But Johnson doesn’t fall for it. He pulls back the veil in the temple, so to speak, and discusses Messiaen’s actual compositional approach. The direct path turns out to be far more fascinating than the mystical one.
Besides components such as his system of scales and his borrowing of Eastern rhythms, Messiaen was pretty much a finger composer–deciding on chords on a case-by-case basis by virtue of their timbre. There was no systematic theory of harmony that went along with his modes, but don’t let this “finger composing” seem too easy. It’s actually quite difficult to compose the way Messiaen did and still have the music make sense. Thoughtless randomness will not work, not even in supposedly-dissonant music.
Christopher Hogwood: Handel
I’m not much of a Handel fan. I don’t know if my contrarian spirit dislikes his popularity, or if I’m just more of a Bach guy–or if I’ve played too many weddings. This could be viewed a number of different ways, all of which run the risk of coming off as polemical. But I will plead that I am in good company–Brahms. He subscribed to periodicals featuring music from the Baroque era, and when something new by Bach would come in, he set aside whatever else he was looking at, Handel included, and turned to “Old Bach,” as he called him.
After reading Hogwood’s biography, though, I found new respect for Handel. His work ethic was like Mozart’s without the mania. His sense of humor was hilarious: “Welcome back!” he once said to a tenor whose errant voice wandered through several keys before arriving in the correct one. He had more business sense than most musicians then or now. There’s a lot to admire about Handel, even before you get to those gorgeous aria melodies in The Messiah that are too often beaten to death by conductors (or soloists?) who don’t know how to dance.
Arnold Schoenberg: Style and Idea
Reading Schoenberg, like reading Nietzsche, usually feels like getting an electrical shock. He is blunt, opinionated, and sometimes obnoxious. A little goes a long way before exhaustion sets in. But as with Nietzsche, Schoenberg is worth the effort, and there’s never any reason to wonder what he’s really thinking.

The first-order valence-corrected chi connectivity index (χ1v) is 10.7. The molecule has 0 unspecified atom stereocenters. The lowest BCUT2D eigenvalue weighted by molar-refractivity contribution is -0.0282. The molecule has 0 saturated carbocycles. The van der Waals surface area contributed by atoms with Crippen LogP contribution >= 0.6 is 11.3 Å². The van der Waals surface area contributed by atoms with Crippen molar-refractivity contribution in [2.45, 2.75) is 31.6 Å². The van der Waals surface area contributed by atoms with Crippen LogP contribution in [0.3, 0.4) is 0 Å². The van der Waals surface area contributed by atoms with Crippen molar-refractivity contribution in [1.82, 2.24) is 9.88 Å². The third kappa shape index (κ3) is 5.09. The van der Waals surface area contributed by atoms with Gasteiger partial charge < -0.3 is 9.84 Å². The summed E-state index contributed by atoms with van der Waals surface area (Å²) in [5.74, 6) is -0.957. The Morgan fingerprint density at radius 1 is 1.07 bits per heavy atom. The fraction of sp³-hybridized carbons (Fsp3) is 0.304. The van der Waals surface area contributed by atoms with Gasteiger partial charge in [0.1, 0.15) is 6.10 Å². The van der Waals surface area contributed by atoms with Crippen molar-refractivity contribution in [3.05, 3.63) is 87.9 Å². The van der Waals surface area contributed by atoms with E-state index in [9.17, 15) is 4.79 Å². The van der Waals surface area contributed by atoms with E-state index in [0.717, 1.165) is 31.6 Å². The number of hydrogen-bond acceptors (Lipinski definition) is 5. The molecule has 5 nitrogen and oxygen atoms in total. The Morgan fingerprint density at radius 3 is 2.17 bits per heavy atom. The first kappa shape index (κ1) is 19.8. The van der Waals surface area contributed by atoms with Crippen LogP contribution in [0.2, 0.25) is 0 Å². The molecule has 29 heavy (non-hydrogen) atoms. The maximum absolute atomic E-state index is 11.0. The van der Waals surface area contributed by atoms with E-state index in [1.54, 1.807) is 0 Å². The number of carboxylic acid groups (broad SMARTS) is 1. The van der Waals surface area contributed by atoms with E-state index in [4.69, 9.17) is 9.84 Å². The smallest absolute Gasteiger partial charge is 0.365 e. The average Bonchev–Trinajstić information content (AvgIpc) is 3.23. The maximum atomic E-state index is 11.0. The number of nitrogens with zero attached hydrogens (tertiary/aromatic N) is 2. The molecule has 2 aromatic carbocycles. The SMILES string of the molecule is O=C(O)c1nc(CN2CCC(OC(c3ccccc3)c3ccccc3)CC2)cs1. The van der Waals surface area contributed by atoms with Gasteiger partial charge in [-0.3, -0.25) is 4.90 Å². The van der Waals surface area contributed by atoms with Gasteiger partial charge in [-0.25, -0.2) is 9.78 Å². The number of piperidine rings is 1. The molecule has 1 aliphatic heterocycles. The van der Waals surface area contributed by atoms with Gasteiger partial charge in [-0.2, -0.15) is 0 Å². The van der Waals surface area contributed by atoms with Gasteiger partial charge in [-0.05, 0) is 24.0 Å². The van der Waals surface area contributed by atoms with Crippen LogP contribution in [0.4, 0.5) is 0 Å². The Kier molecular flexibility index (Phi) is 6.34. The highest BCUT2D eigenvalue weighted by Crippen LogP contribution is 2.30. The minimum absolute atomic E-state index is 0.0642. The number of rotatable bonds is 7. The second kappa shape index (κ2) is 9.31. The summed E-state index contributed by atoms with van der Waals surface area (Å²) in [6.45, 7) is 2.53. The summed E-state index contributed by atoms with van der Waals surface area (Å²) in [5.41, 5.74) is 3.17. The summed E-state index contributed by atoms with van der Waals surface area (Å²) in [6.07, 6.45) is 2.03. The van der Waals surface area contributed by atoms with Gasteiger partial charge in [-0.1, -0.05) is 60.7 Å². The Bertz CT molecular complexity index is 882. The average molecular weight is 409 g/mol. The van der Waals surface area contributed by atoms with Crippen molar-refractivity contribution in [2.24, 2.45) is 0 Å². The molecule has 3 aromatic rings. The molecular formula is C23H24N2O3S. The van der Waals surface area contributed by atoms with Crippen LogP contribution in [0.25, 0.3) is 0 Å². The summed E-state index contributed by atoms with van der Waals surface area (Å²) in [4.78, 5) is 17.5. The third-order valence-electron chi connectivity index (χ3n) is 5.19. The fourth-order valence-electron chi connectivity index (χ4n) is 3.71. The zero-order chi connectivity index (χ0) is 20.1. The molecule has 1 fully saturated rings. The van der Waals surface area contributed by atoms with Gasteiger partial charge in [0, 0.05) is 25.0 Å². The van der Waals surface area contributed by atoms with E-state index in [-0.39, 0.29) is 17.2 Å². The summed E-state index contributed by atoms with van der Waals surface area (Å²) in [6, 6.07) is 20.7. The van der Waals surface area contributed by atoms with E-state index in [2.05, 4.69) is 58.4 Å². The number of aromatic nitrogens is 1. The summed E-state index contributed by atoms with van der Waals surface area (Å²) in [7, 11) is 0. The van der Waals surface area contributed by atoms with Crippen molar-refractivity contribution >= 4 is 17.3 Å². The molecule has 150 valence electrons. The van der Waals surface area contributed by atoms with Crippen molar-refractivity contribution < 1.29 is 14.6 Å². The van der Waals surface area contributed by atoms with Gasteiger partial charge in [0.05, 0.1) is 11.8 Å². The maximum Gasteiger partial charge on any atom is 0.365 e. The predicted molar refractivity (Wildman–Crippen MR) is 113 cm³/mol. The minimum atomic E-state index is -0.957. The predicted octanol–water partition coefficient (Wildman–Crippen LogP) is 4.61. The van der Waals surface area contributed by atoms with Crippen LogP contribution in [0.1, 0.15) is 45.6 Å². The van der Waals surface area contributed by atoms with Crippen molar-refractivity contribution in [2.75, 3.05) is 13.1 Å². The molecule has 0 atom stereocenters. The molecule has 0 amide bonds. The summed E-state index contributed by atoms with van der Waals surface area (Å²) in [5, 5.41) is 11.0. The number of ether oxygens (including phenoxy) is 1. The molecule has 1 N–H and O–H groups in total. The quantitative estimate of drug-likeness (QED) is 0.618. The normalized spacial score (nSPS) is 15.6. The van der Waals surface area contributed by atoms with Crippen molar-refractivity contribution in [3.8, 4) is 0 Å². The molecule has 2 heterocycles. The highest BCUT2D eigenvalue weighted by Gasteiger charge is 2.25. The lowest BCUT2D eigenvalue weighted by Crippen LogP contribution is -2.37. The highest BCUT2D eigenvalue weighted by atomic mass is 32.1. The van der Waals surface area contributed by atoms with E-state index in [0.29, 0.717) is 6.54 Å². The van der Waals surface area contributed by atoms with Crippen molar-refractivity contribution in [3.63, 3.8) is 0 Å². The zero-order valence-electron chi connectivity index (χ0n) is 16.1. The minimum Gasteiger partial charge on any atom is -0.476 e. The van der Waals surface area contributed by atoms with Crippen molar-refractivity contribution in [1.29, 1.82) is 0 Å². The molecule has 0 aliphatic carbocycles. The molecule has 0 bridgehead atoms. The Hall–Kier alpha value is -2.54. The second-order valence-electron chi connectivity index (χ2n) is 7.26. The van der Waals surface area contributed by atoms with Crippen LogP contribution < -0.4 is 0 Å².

Style and Idea is a collection of Schoenberg’s essays on music, his own and that of others. Two of my favorite take-aways:
–Brahms the Progressive. Schoenberg points out the asymmetry in Brahms’s work, particularly in phrasing. He argues that there are tendencies in Brahms that point to the future, in spite of his interest in early music and his desire to emulate the best contrapuntists in the Western canon. This casts serious doubt on any rigid conception of Brahms as a Romanticist or a neo-classicist, two mostly-mistaken categorizations I’ve heard repeatedly. No good music, of course, could simply live in the past, which is why everyone knows Brahms but almost no one knows the Caecilians.
–Throughout the book, Schoenberg rails against listeners who focus on what he calls the surface-level impressions of music. They get lost in snapshots that sound harsh, rather than following closely how the themes work. They hear the “dissonance” but not how it came to be. Most people just want music that sounds nice and goes “straight to the feet.” I guess not much has changed in the past half-century.
It is important to note that Schoenberg wrote not of composing dissonant music but rather of emancipating the dissonance. In his mind, there was no dissonance, just themes worked out to their logical conclusions, regardless of any resulting harmony. Interestingly, this is similar to the approach used in Medieval and early Renaissance music, where more attention was paid to each individual line and not the “chord,” per se.
There’s a whole pile of books I could write about, but this is a good start. I can’t claim to remember everything about them, or even to get all the facts right–and feel free to correct me. If, however, this short list contributes a little bit of understanding, or lights a small fire of inspiration for someone, that’s good enough for me.